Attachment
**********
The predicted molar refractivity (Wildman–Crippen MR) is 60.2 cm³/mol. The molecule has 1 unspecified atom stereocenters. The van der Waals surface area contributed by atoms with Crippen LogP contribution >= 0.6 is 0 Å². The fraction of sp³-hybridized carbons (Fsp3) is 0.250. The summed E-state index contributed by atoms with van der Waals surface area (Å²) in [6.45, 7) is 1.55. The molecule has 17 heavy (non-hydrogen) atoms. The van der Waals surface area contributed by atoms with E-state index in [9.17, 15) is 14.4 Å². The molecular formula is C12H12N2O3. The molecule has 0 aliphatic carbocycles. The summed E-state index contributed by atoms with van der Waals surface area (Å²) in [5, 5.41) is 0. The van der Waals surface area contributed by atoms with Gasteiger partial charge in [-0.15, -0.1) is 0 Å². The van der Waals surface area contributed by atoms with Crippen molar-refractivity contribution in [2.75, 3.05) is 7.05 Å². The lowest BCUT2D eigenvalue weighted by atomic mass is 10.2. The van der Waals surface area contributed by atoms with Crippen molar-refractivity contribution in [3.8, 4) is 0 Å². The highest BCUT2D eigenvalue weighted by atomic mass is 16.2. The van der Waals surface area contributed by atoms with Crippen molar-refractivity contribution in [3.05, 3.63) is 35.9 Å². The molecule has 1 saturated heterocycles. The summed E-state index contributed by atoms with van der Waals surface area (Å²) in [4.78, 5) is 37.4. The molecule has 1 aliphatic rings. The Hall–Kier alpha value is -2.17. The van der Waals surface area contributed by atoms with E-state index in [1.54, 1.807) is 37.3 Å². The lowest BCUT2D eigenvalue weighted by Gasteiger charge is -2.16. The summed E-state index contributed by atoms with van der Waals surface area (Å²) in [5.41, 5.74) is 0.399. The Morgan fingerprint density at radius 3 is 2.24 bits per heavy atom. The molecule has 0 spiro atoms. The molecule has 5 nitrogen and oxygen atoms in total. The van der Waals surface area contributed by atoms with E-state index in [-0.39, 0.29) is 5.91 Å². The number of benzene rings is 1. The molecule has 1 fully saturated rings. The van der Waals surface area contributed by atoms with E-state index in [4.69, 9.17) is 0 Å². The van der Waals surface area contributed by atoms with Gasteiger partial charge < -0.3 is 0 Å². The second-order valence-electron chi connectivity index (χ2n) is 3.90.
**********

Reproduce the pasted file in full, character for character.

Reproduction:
The predicted molar refractivity (Wildman–Crippen MR) is 60.2 cm³/mol. The molecule has 1 unspecified atom stereocenters. The van der Waals surface area contributed by atoms with Crippen LogP contribution >= 0.6 is 0 Å². The fraction of sp³-hybridized carbons (Fsp3) is 0.250. The summed E-state index contributed by atoms with van der Waals surface area (Å²) in [6.45, 7) is 1.55. The molecule has 17 heavy (non-hydrogen) atoms. The van der Waals surface area contributed by atoms with E-state index in [9.17, 15) is 14.4 Å². The molecular formula is C12H12N2O3. The molecule has 0 aliphatic carbocycles. The summed E-state index contributed by atoms with van der Waals surface area (Å²) in [5, 5.41) is 0. The van der Waals surface area contributed by atoms with Gasteiger partial charge in [-0.15, -0.1) is 0 Å². The van der Waals surface area contributed by atoms with Crippen molar-refractivity contribution in [2.75, 3.05) is 7.05 Å². The lowest BCUT2D eigenvalue weighted by atomic mass is 10.2. The van der Waals surface area contributed by atoms with Crippen molar-refractivity contribution in [3.8, 4) is 0 Å². The highest BCUT2D eigenvalue weighted by atomic mass is 16.2. The van der Waals surface area contributed by atoms with Crippen molar-refractivity contribution in [3.05, 3.63) is 35.9 Å². The molecule has 1 saturated heterocycles. The summed E-state index contributed by atoms with van der Waals surface area (Å²) in [4.78, 5) is 37.4. The molecule has 1 aliphatic rings. The Hall–Kier alpha value is -2.17. The van der Waals surface area contributed by atoms with E-state index in [1.54, 1.807) is 37.3 Å². The lowest BCUT2D eigenvalue weighted by Gasteiger charge is -2.16. The summed E-state index contributed by atoms with van der Waals surface area (Å²) in [5.41, 5.74) is 0.399. The Morgan fingerprint density at radius 3 is 2.24 bits per heavy atom. The molecule has 0 spiro atoms. The molecule has 5 nitrogen and oxygen atoms in total. The van der Waals surface area contributed by atoms with E-state index in [-0.39, 0.29) is 5.91 Å². The number of benzene rings is 1. The molecule has 1 fully saturated rings. The van der Waals surface area contributed by atoms with E-state index in [4.69, 9.17) is 0 Å². The van der Waals surface area contributed by atoms with Gasteiger partial charge < -0.3 is 0 Å². The second-order valence-electron chi connectivity index (χ2n) is 3.90.